Third, plan fun time! That’s really a big one on the 4th of July. We plan to barbeque, or go to the lake, or hit the pool with friends. And we enjoy our time together. When is the last time you planned an enjoyable time with your spouse or a friend in the middle of the week? Maybe that would help to break your week up and put some enjoyment into it rather than “waiting for the weekend” to come, or a holiday to come. Answer the call from the pool during these summer evenings!
Fourth and last, take some time to really enjoy the people and animals around you. Breathing in love, touch, and companionship can do much to relax us and help us stay in touch with the joy and love around us. For women, we actually increase the hormone oxytocin, a hormone that helps us to relax and release love. We first experience it when being with our mothers, and throughout life when we are sharing our love and feelings with another. Virginia Satir once said, “We need 4 hugs a day for survival. We need 8 hugs a day for maintenance. We need 12 hugs a day for growth.” Wow – not many of us get that many, particularly when we live alone. So we need to improvise – pet or hug your dog; reach out to your friend with a hug; give a warm handshake to an acquaintance – right hand to hand, left hand on top; or get a massage. Skin to skin contact actually is healing so we can heal our stress by not being so afraid of appropriate touch.
So, what are you going to be doing this 4th of July? And perhaps even more important to your mental health and brain, what are you doing on the 5th, 6th, 7th, 8th ….? Let your freedom from stress ring!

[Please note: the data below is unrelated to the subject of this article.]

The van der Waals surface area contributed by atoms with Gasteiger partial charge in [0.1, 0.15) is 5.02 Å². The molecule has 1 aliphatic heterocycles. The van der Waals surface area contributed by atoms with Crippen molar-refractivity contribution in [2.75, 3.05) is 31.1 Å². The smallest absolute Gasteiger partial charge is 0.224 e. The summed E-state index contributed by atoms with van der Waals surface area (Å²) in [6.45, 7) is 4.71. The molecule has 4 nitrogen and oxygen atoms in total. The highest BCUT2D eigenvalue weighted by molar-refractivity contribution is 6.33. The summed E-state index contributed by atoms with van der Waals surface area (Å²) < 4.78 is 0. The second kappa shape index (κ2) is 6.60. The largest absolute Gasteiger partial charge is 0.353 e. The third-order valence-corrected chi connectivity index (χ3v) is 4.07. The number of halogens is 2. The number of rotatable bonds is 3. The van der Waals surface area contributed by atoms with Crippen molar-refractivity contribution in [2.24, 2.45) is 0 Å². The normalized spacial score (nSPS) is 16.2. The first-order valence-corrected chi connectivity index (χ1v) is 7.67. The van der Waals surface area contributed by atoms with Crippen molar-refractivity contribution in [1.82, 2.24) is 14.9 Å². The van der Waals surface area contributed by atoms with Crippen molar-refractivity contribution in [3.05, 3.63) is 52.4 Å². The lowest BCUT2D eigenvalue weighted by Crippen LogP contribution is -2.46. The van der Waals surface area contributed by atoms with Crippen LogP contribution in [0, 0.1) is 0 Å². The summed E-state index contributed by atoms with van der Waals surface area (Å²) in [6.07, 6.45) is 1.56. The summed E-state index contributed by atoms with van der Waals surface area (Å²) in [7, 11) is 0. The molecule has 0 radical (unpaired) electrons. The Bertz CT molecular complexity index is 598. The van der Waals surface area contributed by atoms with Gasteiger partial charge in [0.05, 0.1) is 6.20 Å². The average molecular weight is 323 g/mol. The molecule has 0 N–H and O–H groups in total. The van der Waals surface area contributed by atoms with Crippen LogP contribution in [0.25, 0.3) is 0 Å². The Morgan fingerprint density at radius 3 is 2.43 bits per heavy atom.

Spring – Time to be Revived

Spring!!!  My two favorite seasons are fall and spring – so I was thrilled to realize spring was so close and we would be soon enjoying the final celebration of Easter (for those who are Christian).  There are always a lot of articles written about spring and Easter and how both bring new life and hope after a time of darkness.  For those of us in the valley we did have shorter days, but very little cooler weather and lots of warm days once we hit the 70’s on February 6 and it’s never cooled down again according to AccuWeather.com.  So, we are moving into spring with hope for longer days and closer to average temperatures here!  If I consider this in my approach to my life it would be for days full of more of what I hope and want to do with people I love; and average work/life balance.
Recently I was struck again when I was reading about people interviewing for jobs.  The fact that many in Gen X will ask about how employees are able to manage work/life balance is notable.  According to Workplacetrends.com employers are trying to respond to this newer demand with more flexible hours and settings.  Still, 20% of employees are still reporting that they are working an average of 20 hours a week at home in addition to their regular hours at work.  Technology appears to be driving this as employees are no longer working “regular hours” but are expected to be available by phone and/or email even on weekends and evenings.  I hear this often when I see people.  While it varies, I’ve seen it limit severely a client’s ability to do anything due to excessive demands placed on her to the point she became ill from working 7am to 10pm most days with weekends requiring 4-6 hours of her time answering her boss’s emails.  I’ve also heard of individuals who are not required to work at all on off hours, although very few when in a professional position.  Most of us may cry for work/life balance, but are now working longer hours and finding our serenity and balance compromised.  Gen X and Gen Y both tend to use the flexibility offered through many companies, i.e.:  days to work at home, 4 day work weeks, vacation time, etc. better than others.  So if you’re not doing that, begin there.  Then after using these employment flexibility tools, what to do?